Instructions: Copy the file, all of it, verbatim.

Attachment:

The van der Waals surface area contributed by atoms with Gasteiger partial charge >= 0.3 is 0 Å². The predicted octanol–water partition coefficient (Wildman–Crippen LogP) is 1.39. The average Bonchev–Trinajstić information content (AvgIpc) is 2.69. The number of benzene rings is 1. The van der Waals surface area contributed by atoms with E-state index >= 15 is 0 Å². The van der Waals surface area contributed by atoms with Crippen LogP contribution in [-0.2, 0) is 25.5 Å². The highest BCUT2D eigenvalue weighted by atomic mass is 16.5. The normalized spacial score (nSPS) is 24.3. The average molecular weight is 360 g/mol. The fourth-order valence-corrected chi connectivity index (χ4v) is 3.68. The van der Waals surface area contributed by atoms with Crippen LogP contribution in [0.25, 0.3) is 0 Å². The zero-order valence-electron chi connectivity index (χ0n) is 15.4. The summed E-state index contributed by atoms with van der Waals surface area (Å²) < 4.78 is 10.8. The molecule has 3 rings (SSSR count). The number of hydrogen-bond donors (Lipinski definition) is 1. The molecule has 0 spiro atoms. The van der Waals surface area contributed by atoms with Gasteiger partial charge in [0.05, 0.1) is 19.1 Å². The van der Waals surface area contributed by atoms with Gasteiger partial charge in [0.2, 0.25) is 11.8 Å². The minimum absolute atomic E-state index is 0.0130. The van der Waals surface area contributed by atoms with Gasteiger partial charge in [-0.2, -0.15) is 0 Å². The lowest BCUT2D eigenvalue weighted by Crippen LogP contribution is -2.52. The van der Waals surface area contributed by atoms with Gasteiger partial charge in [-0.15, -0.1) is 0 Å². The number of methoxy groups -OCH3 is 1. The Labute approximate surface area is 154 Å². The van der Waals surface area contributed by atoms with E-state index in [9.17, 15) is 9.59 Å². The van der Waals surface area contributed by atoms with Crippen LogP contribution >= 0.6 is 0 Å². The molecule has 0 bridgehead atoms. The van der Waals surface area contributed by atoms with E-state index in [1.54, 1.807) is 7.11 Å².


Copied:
The van der Waals surface area contributed by atoms with Gasteiger partial charge >= 0.3 is 0 Å². The predicted octanol–water partition coefficient (Wildman–Crippen LogP) is 1.39. The average Bonchev–Trinajstić information content (AvgIpc) is 2.69. The number of benzene rings is 1. The van der Waals surface area contributed by atoms with E-state index >= 15 is 0 Å². The van der Waals surface area contributed by atoms with Crippen LogP contribution in [-0.2, 0) is 25.5 Å². The highest BCUT2D eigenvalue weighted by atomic mass is 16.5. The normalized spacial score (nSPS) is 24.3. The average molecular weight is 360 g/mol. The fourth-order valence-corrected chi connectivity index (χ4v) is 3.68. The van der Waals surface area contributed by atoms with Crippen LogP contribution in [0.25, 0.3) is 0 Å². The zero-order valence-electron chi connectivity index (χ0n) is 15.4. The summed E-state index contributed by atoms with van der Waals surface area (Å²) < 4.78 is 10.8. The molecule has 3 rings (SSSR count). The number of hydrogen-bond donors (Lipinski definition) is 1. The molecule has 0 spiro atoms. The van der Waals surface area contributed by atoms with Gasteiger partial charge in [0.05, 0.1) is 19.1 Å². The van der Waals surface area contributed by atoms with Gasteiger partial charge in [0.2, 0.25) is 11.8 Å². The minimum absolute atomic E-state index is 0.0130. The van der Waals surface area contributed by atoms with Gasteiger partial charge in [-0.2, -0.15) is 0 Å². The lowest BCUT2D eigenvalue weighted by Crippen LogP contribution is -2.52. The van der Waals surface area contributed by atoms with Gasteiger partial charge in [-0.15, -0.1) is 0 Å². The number of methoxy groups -OCH3 is 1. The Labute approximate surface area is 154 Å². The van der Waals surface area contributed by atoms with E-state index in [9.17, 15) is 9.59 Å². The van der Waals surface area contributed by atoms with Crippen LogP contribution >= 0.6 is 0 Å². The molecule has 0 bridgehead atoms. The van der Waals surface area contributed by atoms with E-state index in [1.54, 1.807) is 7.11 Å².